A question for you. You may or may not have a spouse and/or children. If you do, fantastic and you can probably better relate to the question. If you don't, put yourself in the shoes of a parent for just a moment. How WOULD you handle a self-defense situation if you and your family were placed into a position where you were convinced that it truly was a matter of life or death? Forgetting the Constitution for just a moment, what is your moral obligation to defend and protect them?

Thanks!

HR Wench

Kevin - No, disagreeing is not condescending in of itself.

The following are not only condescending, but make it appear that you lack the ability to actually debate an issue. Your sarcasm towards other people's opinions just weakens your credibility, not to mention your side of the debate.

"What?! They can't do that?"

"the only people to benefit from a silly "no guns" HR policy is the bad guys who, rumor has it, don't follow laws, rules, or policies."

"Ah! Your true colors come shining through."

"The argument that the 2nd Amendment is a hunting-thing is nonsense."

"Some people don't. The rest of us do..."

"But I'm not a gambler when it comes to my personal, or my family's, safety."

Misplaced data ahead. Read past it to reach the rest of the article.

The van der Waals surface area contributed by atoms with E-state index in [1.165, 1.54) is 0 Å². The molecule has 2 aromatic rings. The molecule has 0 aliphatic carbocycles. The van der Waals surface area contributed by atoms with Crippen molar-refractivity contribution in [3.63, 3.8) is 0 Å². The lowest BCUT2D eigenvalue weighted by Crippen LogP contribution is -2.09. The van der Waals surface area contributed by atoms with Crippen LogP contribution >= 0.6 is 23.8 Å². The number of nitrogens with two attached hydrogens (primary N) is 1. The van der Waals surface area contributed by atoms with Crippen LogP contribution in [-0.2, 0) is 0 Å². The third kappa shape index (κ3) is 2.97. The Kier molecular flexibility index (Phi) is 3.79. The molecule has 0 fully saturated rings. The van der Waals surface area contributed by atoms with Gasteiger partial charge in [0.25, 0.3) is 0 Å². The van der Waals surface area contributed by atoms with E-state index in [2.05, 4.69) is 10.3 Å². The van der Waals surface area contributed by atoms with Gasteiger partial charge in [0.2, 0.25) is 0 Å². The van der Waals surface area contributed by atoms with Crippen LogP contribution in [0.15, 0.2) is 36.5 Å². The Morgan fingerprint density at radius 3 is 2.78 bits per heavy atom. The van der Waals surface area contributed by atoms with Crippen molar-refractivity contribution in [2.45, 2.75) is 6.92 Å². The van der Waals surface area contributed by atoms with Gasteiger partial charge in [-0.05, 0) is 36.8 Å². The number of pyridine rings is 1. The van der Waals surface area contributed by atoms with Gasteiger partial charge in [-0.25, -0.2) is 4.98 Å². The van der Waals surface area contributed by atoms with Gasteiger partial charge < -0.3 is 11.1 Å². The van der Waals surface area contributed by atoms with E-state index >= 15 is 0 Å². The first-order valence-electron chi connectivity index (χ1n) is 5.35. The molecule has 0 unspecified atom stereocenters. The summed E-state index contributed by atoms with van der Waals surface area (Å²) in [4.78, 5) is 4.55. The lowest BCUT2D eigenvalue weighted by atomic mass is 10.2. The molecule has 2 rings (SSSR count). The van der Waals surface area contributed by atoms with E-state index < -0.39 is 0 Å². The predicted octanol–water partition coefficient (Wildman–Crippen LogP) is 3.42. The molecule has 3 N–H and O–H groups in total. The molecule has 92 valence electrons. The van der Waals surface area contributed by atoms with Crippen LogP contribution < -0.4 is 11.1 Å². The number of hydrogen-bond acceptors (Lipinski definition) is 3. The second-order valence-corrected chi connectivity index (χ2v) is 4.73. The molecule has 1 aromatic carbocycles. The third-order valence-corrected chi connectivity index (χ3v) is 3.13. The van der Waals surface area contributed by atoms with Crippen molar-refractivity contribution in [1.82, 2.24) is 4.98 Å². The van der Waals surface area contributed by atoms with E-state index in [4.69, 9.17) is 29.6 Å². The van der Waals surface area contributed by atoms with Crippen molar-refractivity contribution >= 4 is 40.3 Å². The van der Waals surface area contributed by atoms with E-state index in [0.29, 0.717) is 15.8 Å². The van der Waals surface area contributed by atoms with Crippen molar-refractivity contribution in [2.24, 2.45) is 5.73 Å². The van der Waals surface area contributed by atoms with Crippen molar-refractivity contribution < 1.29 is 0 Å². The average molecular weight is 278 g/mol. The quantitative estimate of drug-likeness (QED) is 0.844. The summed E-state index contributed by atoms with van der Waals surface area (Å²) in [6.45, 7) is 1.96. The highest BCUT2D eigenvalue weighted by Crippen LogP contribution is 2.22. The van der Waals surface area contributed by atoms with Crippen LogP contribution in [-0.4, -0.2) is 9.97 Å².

Where I come from, not only is most of that condescending, but passive aggressive as well.

I would be very open to hearing thoughtful opinions backed up with actual information. You can keep the rest.

Now I have trespassed too long on Kris's blog's comment section and I will bid you all a good Tuesday.

KD

HR Wench -

Thanks for the props to the fact that I've been known to be aggressive in policing the comments section of the site. Honestly, there's one guy who has a habit of doing a comment, then stalking people who dare disagree with him - he's even come back under different names a time or two.

He's really been the only one I've policed like that - you've just seen it multiple times with the same guy... :)

I let Kevin run with multiple comments since to my knowledge, he's a first time commenter, and this seems like his issue. So I letting him run a little bit...

As for the HR Wench, I'm always happy to let you come back in multiple times. So come back as much as you want on this and any other post. I think you can probably handle things just fine.

KD

Kevin

Thanks KD. I am a first-time poster and this is my issue. I appreciate the latitude.

HR Wench - Let me try to improve on a statement and tell me if this works...

"the only people to benefit from a "no guns" HR policy is the bad guys who don't follow laws, rules, or policies."

I removed the words "silly" and "rumor has it" in the hope that it would come across as more palatable.

I'm still interested in your response to the other points that I made as well as the question that I posed - How would you handle a self-defense situation if you and your family were placed into a position where you were convinced that it truly was a matter of life or death? Forgetting the Constitution for just a moment, what is your social and moral obligation to defend and protect them?

HR Wench